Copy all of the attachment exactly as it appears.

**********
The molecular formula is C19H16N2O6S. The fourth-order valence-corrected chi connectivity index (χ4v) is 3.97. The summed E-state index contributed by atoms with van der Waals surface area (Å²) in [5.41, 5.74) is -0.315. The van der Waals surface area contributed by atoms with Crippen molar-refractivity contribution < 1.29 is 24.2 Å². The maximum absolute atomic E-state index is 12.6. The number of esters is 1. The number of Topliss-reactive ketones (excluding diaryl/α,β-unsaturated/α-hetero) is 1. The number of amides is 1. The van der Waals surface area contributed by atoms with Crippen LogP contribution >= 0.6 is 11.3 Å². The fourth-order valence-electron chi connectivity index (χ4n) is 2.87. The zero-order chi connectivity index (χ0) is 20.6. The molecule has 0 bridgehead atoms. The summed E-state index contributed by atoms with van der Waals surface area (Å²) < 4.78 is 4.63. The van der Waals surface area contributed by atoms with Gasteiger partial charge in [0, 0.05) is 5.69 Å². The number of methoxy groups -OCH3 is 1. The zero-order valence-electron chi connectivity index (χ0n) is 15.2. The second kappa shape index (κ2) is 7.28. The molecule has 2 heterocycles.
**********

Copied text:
The molecular formula is C19H16N2O6S. The fourth-order valence-corrected chi connectivity index (χ4v) is 3.97. The summed E-state index contributed by atoms with van der Waals surface area (Å²) in [5.41, 5.74) is -0.315. The van der Waals surface area contributed by atoms with Crippen molar-refractivity contribution < 1.29 is 24.2 Å². The maximum absolute atomic E-state index is 12.6. The number of esters is 1. The number of Topliss-reactive ketones (excluding diaryl/α,β-unsaturated/α-hetero) is 1. The number of amides is 1. The van der Waals surface area contributed by atoms with Crippen LogP contribution >= 0.6 is 11.3 Å². The fourth-order valence-electron chi connectivity index (χ4n) is 2.87. The zero-order chi connectivity index (χ0) is 20.6. The molecule has 0 bridgehead atoms. The summed E-state index contributed by atoms with van der Waals surface area (Å²) < 4.78 is 4.63. The van der Waals surface area contributed by atoms with Gasteiger partial charge in [0, 0.05) is 5.69 Å². The number of methoxy groups -OCH3 is 1. The zero-order valence-electron chi connectivity index (χ0n) is 15.2. The second kappa shape index (κ2) is 7.28. The molecule has 2 heterocycles.